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http://dx.doi.org/10.1016/j.amjcard.2012.03.009DOI Listing
July 2012

Novel acute collateral flow index in patients with total coronary artery occlusion during ST-elevation myocardial infarction.

Circ J 2012 6;76(2):414-22. Epub 2011 Dec 6.

Heart Institute, Hillel Yaffe Medical Center, Hadera, Israel.

Background: The effect of collaterals to occluded coronary arteries during ST-elevation myocardial infarction (STEMI) is unclear. The conventional CVP-based formula to calculate collateral flow index during STEMI yields values higher than in elective patients, which prompted derivation of a modified formula, pertinent in STEMI when left ventricular mean diastolic pressure (LVMDP) is the extravascular pressure limiting collateral flow. We aimed to evaluate this new LVMDP-based acute collateral flow index (ACFI).

Methods And Results: The pressure distal to coronary artery occlusion (P(d)) was measured during intervention in 111 consecutive STEMI patients, 67 (61%) of whom underwent primary intervention, followed for 58 months. ACFI (0.18 ± 0.17, median 0.15) correlated with both P(d) and collateral grade (P<0.0001). Higher creatine kinase levels and white cell counts were measured in the lowest ACFI tertile compared with the highest tertile group (P<0.012). ACFI correlated slightly with early regional but not with global left ventricular ejection fraction or with long-term coronary events and mortality.

Conclusions: The ACFI is appropriate for evaluating collateral function during STEMI. Collateral flow during STEMI may marginally limit myocardial damage but had no effect on left ventricular contraction or long-term mortality, most likely because of the low flow provided by emerging collaterals and the high proportion of patients undergoing intervention before the beneficial effect of collaterals could be realized.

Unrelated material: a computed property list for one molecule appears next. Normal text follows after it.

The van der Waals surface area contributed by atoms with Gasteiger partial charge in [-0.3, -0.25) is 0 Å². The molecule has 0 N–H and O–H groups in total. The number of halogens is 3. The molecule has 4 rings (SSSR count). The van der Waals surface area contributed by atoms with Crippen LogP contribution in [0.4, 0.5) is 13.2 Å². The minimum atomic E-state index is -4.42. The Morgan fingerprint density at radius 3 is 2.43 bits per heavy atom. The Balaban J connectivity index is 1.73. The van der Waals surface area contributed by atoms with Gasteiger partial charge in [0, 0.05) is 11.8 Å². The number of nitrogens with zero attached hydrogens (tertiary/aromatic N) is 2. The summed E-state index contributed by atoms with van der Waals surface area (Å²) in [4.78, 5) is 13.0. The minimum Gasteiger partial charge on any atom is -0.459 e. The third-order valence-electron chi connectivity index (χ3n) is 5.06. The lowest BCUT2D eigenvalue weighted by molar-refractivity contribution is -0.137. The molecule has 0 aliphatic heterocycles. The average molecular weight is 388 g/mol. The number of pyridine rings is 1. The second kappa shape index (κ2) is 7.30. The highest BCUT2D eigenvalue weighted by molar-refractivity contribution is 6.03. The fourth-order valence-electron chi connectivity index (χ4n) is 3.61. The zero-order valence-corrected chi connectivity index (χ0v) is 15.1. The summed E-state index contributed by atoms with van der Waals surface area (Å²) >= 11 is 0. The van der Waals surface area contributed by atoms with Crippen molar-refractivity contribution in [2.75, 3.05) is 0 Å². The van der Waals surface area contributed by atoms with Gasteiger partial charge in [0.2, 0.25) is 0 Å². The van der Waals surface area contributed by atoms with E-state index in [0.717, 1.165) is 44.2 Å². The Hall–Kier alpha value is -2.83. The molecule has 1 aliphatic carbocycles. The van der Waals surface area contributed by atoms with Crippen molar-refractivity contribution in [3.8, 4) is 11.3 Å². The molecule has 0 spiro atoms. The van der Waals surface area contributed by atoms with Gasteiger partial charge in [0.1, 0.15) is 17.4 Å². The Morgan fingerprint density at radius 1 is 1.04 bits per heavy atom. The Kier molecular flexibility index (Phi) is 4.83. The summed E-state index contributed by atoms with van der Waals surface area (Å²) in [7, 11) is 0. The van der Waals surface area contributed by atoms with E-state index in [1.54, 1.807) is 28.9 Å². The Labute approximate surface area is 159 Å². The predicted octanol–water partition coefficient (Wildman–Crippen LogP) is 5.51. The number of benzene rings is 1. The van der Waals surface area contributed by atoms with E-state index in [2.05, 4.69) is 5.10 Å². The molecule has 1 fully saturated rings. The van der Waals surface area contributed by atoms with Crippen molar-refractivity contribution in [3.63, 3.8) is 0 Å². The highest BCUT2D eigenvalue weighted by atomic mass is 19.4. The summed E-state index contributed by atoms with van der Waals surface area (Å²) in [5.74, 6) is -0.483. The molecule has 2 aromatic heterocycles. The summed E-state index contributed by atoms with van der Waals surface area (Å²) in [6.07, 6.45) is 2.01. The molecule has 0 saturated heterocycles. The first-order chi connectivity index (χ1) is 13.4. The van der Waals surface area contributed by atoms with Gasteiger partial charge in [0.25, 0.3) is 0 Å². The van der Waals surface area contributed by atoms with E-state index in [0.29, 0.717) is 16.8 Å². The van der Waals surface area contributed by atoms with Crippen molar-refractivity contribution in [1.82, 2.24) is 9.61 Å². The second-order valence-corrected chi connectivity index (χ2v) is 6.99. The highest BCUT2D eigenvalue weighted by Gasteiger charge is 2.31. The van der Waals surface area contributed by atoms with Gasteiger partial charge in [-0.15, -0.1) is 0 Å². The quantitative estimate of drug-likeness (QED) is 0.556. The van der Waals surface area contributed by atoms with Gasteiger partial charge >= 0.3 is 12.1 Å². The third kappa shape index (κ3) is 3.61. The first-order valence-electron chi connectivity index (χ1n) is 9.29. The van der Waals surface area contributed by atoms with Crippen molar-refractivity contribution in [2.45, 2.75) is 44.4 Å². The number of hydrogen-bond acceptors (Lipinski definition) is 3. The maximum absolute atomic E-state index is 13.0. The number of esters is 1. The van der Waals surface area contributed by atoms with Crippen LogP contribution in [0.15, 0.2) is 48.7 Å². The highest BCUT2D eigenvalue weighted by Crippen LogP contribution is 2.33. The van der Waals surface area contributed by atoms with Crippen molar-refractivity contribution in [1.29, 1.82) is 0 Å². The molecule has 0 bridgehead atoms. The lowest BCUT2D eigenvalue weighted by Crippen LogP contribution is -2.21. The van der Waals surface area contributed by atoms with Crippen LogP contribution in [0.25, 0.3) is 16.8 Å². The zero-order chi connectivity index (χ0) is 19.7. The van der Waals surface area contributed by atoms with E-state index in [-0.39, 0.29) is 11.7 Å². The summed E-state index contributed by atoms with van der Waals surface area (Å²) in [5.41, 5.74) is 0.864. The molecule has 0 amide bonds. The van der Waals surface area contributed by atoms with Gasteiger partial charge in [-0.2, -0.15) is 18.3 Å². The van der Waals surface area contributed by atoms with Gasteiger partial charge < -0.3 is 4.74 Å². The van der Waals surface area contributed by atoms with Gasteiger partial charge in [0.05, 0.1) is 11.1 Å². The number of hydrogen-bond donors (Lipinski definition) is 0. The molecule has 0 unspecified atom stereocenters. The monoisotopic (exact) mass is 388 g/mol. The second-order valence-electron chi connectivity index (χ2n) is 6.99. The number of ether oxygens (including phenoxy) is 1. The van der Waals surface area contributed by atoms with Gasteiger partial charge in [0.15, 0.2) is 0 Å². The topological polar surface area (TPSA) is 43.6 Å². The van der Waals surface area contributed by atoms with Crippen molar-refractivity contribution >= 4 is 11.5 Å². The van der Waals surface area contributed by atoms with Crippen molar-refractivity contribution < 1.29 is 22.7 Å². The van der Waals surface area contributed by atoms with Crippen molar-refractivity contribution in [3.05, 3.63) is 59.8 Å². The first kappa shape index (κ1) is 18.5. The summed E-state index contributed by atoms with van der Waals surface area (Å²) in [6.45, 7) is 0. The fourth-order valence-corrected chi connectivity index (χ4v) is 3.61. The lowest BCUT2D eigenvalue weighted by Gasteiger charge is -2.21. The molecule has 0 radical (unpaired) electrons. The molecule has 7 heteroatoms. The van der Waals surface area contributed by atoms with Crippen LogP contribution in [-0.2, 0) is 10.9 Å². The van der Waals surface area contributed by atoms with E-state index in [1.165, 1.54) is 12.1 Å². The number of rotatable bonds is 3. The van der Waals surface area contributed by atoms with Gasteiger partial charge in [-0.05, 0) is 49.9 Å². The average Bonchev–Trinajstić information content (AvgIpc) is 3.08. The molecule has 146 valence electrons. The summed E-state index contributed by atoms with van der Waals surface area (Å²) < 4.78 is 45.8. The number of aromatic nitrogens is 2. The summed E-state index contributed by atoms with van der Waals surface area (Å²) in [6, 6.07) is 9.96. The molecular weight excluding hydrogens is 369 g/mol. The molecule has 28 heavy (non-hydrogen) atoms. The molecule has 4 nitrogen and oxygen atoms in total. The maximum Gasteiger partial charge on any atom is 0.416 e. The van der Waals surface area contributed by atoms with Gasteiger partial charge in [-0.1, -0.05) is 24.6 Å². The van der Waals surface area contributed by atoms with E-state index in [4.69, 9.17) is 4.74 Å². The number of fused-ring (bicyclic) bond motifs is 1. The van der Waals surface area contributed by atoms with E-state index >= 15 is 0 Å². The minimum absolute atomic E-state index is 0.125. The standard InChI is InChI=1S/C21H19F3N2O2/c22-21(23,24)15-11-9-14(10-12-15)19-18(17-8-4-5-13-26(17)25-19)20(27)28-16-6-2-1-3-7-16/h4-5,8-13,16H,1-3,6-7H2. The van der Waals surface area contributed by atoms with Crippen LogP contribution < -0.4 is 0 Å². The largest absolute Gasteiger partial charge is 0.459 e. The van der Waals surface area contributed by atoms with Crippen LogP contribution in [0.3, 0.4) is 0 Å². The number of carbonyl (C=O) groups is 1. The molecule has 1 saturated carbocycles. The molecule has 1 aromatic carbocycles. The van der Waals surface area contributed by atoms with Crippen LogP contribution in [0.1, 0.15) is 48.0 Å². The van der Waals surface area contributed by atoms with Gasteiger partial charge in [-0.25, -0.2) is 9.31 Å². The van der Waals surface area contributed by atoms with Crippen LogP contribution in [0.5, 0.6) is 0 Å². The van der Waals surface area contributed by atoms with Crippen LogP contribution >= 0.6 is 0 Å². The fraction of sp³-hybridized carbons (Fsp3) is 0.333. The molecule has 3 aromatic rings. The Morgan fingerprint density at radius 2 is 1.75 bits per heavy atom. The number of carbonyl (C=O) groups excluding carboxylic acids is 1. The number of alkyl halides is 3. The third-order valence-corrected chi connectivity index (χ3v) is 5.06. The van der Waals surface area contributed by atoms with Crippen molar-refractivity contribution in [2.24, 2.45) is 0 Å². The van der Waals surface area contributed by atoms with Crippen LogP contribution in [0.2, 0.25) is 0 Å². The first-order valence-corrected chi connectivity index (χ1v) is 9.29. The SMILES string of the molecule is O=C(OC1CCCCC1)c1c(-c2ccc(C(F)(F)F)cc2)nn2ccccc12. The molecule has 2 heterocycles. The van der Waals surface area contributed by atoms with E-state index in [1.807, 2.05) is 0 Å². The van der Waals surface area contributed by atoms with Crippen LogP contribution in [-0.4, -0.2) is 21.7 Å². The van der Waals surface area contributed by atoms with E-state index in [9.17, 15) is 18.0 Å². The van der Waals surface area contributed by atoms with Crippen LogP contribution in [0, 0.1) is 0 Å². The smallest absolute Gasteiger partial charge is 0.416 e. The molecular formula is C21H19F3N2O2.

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http://dx.doi.org/10.1253/circj.cj-11-0804DOI Listing
May 2012

Drug-eluting stents versus bare-metal stents in saphenous vein graft interventions.

Authors:
Yoseph Rozenman

JACC Cardiovasc Interv 2011 May;4(5):590-1; author reply 591-3

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http://dx.doi.org/10.1016/j.jcin.2011.02.007DOI Listing
May 2011

A novel radiological score to assess lung fluid content during evolving acute heart failure in the course of acute myocardial infarction.

Acute Card Care 2011 Jun 25;13(2):81-6. Epub 2011 Apr 25.

Heart Institute, Hillel Yaffe Medical Center, Hadera, Israel.

Background: Monitoring of lung fluid content (LFC) in order to predict acute heart failure (AHF) during acute myocardial infarction (AMI) is an unmet challenge.